Typeclasses in Haskell (and Elm?)

6 min read


By Øyvind Stette Haarberg


December 16, 2020

Typeclasses are a way to allow functions to take constraints on the type of arguments, allowing for ad hoc polymorphic functions (we say ad hoc as the function for the concrete type is provided when invoked). They were originally introduced as a way to overload arithmetic and equality operators in Haskell, but they have many other uses as well. Interfaces are a similar concept in object-oriented languages.

You can use the + function to add both integers and floats, so the type of + clearly can't be Int -> Int -> Int or Float -> Float -> Float. We can't insert arbitrary types ([3] + [4] is an error for instance, by trying to add two lists), so the type of + must be more restrictive than a -> a -> a. The type of + is actually

(+) :: Num a => a -> a -> a

where Num a => denotes a typeclass constraint on the type a, requiring to be an instance of the Num typeclass.

The powerful part of defining functions on constrained types is that it is extensible, and we can implement a typeclass if we want to be able to use these functions for our custom types. Let's say we are modeling an analog clock in our program, and we have a type for time:

data AnalogTime = Time Int Int -- hours and minutes

we can then provide an instance for the Eq typeclass (the name Eq derives from equality), which allows us to compare types using (==) for equal and (/=) for not equal:

instance Eq AnalogTime where
    (Time hoursA minutesA) == (Time hoursB minutesB) = hoursA == hoursB && minutesA == minutesB

Note that by just implementing (==), we can also use the (/=) operator for AnalogTime values. Now that AnalogTime has an instance for the Eq typeclass, we can also provide an instance for the Ord typeclass. The Ord typeclass has functions for types with an ordering, or in other words types that can be compared with for example > or <. This is because all Ord instances are required to have an Eq instance, as we can see from the definition:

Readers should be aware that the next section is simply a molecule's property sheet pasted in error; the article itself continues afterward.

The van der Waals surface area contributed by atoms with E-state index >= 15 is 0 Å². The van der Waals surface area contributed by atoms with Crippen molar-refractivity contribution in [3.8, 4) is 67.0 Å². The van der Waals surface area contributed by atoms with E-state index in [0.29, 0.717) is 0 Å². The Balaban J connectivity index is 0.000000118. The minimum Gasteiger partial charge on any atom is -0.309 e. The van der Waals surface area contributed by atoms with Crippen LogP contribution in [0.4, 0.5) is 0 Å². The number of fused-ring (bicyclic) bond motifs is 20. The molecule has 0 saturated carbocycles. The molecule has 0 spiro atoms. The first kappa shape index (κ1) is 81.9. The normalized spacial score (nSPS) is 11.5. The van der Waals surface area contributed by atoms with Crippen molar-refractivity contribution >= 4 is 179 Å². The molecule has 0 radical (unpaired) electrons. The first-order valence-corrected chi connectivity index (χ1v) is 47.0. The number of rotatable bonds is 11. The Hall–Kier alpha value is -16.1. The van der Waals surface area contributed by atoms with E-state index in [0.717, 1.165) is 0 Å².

class Eq a => Ord a where
    (<=) :: a -> a -> Bool
    -- other functions omitted

The "freebies" of typeclasses

As we saw with the Eq instance we didn't have to provide all functions for the functions of the typeclass. This benefit might not seem to be significant when looking at Eq, but for other typeclasses like Foldable you get a whole load of functions already defined if you implement a sufficient part of the typeclass functions.

If we look at the info for the Ord typeclass we can see that the minimal definition is providing (<=). Just by providing a function for comparing lesser than or equal, we gain the other comparisons, as well as the max and min functions for free. Additionally, we are guaranteed that the definitions for our typeclass are coherent this way. In other words, the definitions have to internally make sense, such that we can't have that a > b && b > a for instance.

A world without custom typeclasses

In Haskell we can define custom typeclasses, and also provide instances for any custom type as a typeclass. In the Elm programming language we cannot define custom typeclasses, and you are also unable to provide instances for the existing typeclasses. There are some typeclasses in Elm, such as number, comparable and appendable, which allow for functions such as (+), (>=) and (++) to take in a variety of built-in types. If you want to write functions that can work for several different types as long as they have some function defined, the functions you need have to be an explicit part of the function's type.